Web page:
In the following, the method for data acquisition from a combustion process that generates hot gases is described.
The method comprises directing a light beam 12 through the hot gases. Preferably the light beam 12 is a laser beam having one or more components at different frequencies that are preferably tuned between a minimum and a maximum wavelength; these minimum and maximum wavelength can be chosen according to the components of the flue gases that must be detected (for example CO, CO2, NO, NO2, etc).
The method comprises detecting signals indicative of a scattered beam 15 in a predefined direction having an angle greater than 0° relative to the direction of the light beam (12) for each hot gas volume 16 through which the light beam 12 passes through, and processing the detected signals to get the hot gas absorption spectrum.
The absorption spectrum is thus processed to obtain data indicative of the combustion process, such as temperature and/or pressure and/or composition and/or concentration of selected gas components or also different features. This elaboration is well known in the art (tunable diode laser absorption spectroscopy, TDLAS).
The light beam 12 is emitted at a predefined angle A with respect to the optical axis of the lens 19; preferably the predefined angle A is smaller than 40 degree, larger than 0 degree, and more preferably between 15-25 degrees. This permits a compact arrangement to be obtained; it is however clear that different angles are also possible.
Preferably, during detection, scattered beams 15 from volumes 16 closer and farther from the detector 13 are detected. During processing data indicative of the combustion process from volumes 16 farther from the light source 11 are calculated on the basis of the data indicative of the combustion process from volumes 16 closer to the light source 11.
In other words, since the laser beam 12 passing through a relevant volume 16 is already partially attenuated (because of the volumes 16 through which it has already passed through), the signal derived from it is indicative of the average of the conditions at the relevant volume 16 and also at all of the other volumes 16 through which the laser beam 12 has already passed through. The actual conditions at the relevant volume k can thus be calculated (naturally the light beam 12 from the first volume adjacent to the casing has no previous absorption and needs no calculation).
For example (FIG. 10), at a volume k−1 a temperature of T=1830 K was calculated and at a volume k a temperature T=1820 K is measured, the actual temperature at the volume k is:
If at a volume k0 adjacent to the casing that carries the laser source 11 a temperature of 1830 K is measured; this is the actual temperature at this volume.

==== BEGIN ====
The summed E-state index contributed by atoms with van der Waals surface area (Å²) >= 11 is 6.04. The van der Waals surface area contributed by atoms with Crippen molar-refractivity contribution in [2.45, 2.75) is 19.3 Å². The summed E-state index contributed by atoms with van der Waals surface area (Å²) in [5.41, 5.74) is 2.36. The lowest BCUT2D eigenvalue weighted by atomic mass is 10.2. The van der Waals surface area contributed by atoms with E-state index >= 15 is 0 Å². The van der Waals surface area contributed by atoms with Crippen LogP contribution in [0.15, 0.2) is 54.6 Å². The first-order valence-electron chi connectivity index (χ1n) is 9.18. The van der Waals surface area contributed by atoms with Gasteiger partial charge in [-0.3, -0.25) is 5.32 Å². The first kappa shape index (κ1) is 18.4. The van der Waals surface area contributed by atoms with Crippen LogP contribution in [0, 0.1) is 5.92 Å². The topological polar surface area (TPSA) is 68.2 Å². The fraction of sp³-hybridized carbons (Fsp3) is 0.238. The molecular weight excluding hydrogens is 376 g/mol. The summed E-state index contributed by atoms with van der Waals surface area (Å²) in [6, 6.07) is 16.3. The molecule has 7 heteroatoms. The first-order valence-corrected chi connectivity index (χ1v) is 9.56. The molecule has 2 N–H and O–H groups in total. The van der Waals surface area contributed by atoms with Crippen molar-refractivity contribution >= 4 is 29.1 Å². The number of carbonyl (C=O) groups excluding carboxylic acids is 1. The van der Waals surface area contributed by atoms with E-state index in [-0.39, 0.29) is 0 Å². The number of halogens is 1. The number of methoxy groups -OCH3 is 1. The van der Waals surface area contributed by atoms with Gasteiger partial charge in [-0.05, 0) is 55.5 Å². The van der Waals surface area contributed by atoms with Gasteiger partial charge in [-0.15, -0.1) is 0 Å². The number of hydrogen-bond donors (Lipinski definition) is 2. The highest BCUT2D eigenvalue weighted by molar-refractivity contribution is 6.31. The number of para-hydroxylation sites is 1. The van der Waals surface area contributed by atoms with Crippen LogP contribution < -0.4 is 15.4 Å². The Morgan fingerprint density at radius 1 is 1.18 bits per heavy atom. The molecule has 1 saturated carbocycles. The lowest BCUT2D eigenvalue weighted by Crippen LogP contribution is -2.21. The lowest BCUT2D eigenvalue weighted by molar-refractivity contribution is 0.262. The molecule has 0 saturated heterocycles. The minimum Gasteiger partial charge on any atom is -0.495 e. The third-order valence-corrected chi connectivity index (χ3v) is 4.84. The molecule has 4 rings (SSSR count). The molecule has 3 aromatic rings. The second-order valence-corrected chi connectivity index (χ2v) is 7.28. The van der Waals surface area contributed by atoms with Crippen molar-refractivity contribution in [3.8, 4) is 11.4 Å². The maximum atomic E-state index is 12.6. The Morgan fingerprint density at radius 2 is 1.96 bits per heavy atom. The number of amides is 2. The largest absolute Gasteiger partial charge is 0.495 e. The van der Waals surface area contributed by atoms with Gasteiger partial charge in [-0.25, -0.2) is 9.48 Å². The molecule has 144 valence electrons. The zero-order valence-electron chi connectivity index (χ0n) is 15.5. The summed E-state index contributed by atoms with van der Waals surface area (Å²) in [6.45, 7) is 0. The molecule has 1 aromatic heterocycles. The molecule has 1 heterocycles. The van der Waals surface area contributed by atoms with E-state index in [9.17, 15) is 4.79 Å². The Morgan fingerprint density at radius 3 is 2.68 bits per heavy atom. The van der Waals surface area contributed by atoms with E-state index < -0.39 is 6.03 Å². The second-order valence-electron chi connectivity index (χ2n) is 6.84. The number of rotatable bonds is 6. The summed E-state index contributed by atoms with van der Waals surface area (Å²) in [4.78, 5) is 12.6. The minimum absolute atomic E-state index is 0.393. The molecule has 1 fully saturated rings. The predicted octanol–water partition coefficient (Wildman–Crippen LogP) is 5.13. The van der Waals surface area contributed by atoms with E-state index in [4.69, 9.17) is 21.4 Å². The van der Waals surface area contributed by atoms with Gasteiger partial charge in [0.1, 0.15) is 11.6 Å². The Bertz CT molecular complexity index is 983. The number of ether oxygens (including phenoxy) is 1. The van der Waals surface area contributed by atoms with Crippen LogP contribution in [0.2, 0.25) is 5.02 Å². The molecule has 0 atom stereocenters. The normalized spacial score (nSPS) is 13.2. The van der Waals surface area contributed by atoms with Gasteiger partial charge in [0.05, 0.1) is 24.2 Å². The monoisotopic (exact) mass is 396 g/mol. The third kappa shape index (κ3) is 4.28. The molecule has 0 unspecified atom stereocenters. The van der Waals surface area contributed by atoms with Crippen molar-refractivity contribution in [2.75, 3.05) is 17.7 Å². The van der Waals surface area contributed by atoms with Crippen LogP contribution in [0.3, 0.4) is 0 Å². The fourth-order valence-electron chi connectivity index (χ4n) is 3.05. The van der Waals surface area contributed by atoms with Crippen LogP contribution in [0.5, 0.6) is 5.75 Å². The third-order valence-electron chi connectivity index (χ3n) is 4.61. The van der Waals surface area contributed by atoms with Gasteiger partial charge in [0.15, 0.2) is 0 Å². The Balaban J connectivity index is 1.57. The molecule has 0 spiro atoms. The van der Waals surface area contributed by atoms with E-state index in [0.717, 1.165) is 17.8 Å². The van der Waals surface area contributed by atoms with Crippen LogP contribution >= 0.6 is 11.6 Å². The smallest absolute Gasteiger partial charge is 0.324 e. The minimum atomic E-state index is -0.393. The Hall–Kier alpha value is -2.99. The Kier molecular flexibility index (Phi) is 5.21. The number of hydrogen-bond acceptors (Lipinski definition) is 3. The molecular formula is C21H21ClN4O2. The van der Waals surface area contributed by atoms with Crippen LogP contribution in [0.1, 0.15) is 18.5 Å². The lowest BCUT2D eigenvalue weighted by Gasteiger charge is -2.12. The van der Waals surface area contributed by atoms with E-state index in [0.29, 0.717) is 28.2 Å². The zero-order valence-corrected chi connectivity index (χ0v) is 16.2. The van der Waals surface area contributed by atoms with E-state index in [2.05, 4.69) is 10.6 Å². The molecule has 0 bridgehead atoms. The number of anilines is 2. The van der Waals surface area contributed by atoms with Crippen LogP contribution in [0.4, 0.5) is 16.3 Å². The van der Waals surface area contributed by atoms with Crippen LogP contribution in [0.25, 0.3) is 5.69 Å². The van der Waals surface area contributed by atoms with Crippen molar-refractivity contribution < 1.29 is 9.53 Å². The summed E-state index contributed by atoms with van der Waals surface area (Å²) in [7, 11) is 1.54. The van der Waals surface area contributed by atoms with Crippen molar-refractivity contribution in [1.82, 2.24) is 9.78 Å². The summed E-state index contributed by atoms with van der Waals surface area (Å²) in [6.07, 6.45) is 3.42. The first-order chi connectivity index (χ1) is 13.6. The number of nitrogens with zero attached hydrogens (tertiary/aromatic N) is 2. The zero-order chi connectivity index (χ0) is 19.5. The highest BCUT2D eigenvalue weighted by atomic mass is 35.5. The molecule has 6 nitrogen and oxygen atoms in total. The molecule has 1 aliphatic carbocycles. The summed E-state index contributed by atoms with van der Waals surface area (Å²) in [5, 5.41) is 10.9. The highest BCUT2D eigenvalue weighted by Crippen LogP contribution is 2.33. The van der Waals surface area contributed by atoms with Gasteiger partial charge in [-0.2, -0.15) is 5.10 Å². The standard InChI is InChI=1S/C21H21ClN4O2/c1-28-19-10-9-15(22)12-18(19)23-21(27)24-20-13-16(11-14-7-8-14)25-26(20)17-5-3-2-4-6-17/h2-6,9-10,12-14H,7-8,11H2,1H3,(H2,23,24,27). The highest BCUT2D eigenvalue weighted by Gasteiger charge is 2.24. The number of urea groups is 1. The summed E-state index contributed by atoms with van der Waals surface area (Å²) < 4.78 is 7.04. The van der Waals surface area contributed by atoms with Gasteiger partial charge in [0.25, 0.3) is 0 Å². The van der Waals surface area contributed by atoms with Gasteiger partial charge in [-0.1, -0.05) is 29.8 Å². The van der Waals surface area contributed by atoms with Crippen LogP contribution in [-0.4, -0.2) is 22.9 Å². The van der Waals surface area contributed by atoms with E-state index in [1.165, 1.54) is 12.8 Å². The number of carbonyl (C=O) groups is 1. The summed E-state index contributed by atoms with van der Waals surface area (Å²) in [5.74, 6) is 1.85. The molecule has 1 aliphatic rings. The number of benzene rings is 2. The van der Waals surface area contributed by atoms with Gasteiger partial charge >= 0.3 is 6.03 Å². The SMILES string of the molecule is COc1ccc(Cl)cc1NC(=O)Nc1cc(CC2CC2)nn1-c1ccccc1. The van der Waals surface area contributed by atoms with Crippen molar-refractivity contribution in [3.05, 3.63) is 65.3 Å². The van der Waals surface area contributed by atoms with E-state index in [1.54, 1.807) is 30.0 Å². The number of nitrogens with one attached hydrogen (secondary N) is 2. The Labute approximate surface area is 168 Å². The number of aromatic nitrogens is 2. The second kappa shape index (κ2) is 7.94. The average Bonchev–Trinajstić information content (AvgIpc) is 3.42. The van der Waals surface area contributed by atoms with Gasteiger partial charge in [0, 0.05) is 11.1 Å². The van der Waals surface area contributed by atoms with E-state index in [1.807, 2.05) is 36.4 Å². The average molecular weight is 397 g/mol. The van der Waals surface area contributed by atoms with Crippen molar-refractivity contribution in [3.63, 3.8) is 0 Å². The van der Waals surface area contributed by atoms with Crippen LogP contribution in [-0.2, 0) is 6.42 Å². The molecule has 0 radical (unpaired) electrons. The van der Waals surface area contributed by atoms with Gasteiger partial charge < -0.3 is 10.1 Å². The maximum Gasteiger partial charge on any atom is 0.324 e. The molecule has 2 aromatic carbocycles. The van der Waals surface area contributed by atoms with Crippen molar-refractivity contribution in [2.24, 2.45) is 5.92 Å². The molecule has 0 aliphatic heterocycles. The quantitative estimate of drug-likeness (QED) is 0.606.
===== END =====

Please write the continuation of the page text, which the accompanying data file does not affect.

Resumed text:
According to one embodiment the hot gas volume through which the light beam 12 passes can be virtually divided into discrete hot gas volumes 16 in the direction of the light beam 12. Each discrete hot gas volume 16 can be correlated to a section of the collimating lens 19 and/or to an optical fiber 20 leading to the sensor 13.
This way, different data such as the temperature, pressure compositions can be ascertained. In addition, since the data refer to selected volumes within the combustion chamber, also very specific information such as the temperature profile can be ascertained.
For example, in order to ascertain the concentration of a selected gas component, a molecule absorption spectrum for selected molecules can be provided and elaborating the absorption spectrum to get data indicative of the concentration comprises comparing the absorption spectrum to the molecule absorption spectrum.
Naturally the features described may be independently provided from one another.
In practice the materials used and the dimensions can be chosen at will according to requirements and to the state of the art.
- REFERENCE NUMBERS
It is understood, therefore, that this invention is not limited to the particular embodiments disclosed, but is intended to cover all modifications which are within the spirit and scope of the invention as defined by the appended claims; the above description; and/or shown in the attached drawings.
- 1 combustion chamber
- 2 turbine stage
- 3 outer casing
- 4 inner casing
- 10 device
- 11, 11 a-d light source
- 12, 12 a light beam
- 13 detector
- 15 scattered beam
- 16 volume
- 17 process unit
- 19 collimating lens
- 19 a optical axis
- 20 optic fibers
- 20 a end of optic fibers
- 21 optic switch
- f frequency
- k, k0, k−1 volumes at different positions
- t time
- A angle
- λ, λmax, λmin wavelength